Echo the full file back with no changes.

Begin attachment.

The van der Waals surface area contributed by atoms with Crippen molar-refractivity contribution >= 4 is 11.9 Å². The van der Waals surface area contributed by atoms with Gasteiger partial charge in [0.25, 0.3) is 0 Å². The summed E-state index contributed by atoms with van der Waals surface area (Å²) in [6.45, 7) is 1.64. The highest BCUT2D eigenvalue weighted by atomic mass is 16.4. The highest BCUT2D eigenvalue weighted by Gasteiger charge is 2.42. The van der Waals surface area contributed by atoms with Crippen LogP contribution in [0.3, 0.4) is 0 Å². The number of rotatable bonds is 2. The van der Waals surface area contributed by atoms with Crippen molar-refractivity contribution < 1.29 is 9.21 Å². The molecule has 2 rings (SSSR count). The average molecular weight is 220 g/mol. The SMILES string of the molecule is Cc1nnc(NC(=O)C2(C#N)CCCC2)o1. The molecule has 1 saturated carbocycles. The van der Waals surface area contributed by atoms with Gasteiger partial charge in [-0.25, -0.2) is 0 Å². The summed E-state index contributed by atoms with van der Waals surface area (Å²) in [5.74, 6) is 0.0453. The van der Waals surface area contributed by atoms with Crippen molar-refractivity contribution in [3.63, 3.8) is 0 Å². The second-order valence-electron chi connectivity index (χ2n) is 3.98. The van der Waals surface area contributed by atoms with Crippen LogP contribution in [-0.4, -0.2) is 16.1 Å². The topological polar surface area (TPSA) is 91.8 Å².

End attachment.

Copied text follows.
The van der Waals surface area contributed by atoms with Crippen molar-refractivity contribution >= 4 is 11.9 Å². The van der Waals surface area contributed by atoms with Gasteiger partial charge in [0.25, 0.3) is 0 Å². The summed E-state index contributed by atoms with van der Waals surface area (Å²) in [6.45, 7) is 1.64. The highest BCUT2D eigenvalue weighted by atomic mass is 16.4. The highest BCUT2D eigenvalue weighted by Gasteiger charge is 2.42. The van der Waals surface area contributed by atoms with Crippen LogP contribution in [0.3, 0.4) is 0 Å². The number of rotatable bonds is 2. The van der Waals surface area contributed by atoms with Crippen molar-refractivity contribution < 1.29 is 9.21 Å². The molecule has 2 rings (SSSR count). The average molecular weight is 220 g/mol. The SMILES string of the molecule is Cc1nnc(NC(=O)C2(C#N)CCCC2)o1. The molecule has 1 saturated carbocycles. The van der Waals surface area contributed by atoms with Gasteiger partial charge in [-0.25, -0.2) is 0 Å². The summed E-state index contributed by atoms with van der Waals surface area (Å²) in [5.74, 6) is 0.0453. The van der Waals surface area contributed by atoms with Crippen molar-refractivity contribution in [3.63, 3.8) is 0 Å². The second-order valence-electron chi connectivity index (χ2n) is 3.98. The van der Waals surface area contributed by atoms with Crippen LogP contribution in [-0.4, -0.2) is 16.1 Å². The topological polar surface area (TPSA) is 91.8 Å².